Ever since it opened, The Source in the RiNo Art District has been one of my favorite Denver destinations, and I am looking forward to the Stanley Marketplace in Aurora, although it is diagonally across metro Denver from Boulder. I’ve also I’ve been keeping an eye on The Denver Central Market, since the project was started. Now, according to reports from first looks by other local food writers and bloggers, it’s gorgeous. It is ready to go with the official opening scheduled for Sunday, September 25.

The Denver Central Market early in its development.
The Denver Central Market early in its development — last April. The hoped-for spring 2016 opening was pushed back, but now, it’s happening.

Restaurateurs Jeff Osaka (the late lamented Twelve, Osaka Ramen, Sushi-Ramen) and Ken Wolf (Empire, Pizzeria da Lupo) undertook the ambitious project of turning the 1928 H.H, Tammen Building from a shell into gorgeous light-filled, 14.000-square-foot artisanal marketplace.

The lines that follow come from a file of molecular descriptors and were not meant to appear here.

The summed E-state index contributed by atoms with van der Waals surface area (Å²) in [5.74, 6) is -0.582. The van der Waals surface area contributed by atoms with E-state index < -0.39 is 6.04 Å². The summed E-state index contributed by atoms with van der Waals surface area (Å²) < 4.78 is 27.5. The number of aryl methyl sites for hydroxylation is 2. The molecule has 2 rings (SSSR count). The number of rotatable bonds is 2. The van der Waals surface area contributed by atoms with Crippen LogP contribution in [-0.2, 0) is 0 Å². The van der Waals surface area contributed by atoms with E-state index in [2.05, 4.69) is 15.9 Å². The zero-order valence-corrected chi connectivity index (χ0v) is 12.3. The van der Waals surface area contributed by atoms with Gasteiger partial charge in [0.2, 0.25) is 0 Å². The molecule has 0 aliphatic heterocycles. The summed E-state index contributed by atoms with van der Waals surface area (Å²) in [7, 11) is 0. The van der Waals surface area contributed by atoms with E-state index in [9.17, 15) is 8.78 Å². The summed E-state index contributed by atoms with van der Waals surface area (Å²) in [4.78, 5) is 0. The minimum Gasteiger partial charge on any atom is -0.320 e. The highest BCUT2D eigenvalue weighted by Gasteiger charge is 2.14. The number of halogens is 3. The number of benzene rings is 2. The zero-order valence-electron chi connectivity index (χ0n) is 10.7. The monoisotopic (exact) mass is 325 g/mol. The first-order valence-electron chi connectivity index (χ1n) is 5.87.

Continue reading Denver Central Market Opening on Sunday

Seafood Restaurant Wins Denver Burger Battle

Judges awarded top burger honors to Stoic & Genuine.

DenverBurgerBattle-logoI wasn’t at the sold-out Denver Burger Battle the other day, and I might not even write about it here except that I was tickled by the irony that Stoic & Genuine’s entry was selected as the best of the 15 entries selected by a panel of judges. Stoic & Genuine, one of the fine restaurants in Union Station, specializes in seafood, and the winning entry is offered on its lunch menu. The People’s Choice honors went to the Cherry Cricket, whose burgers are perennial favorites among carnivores.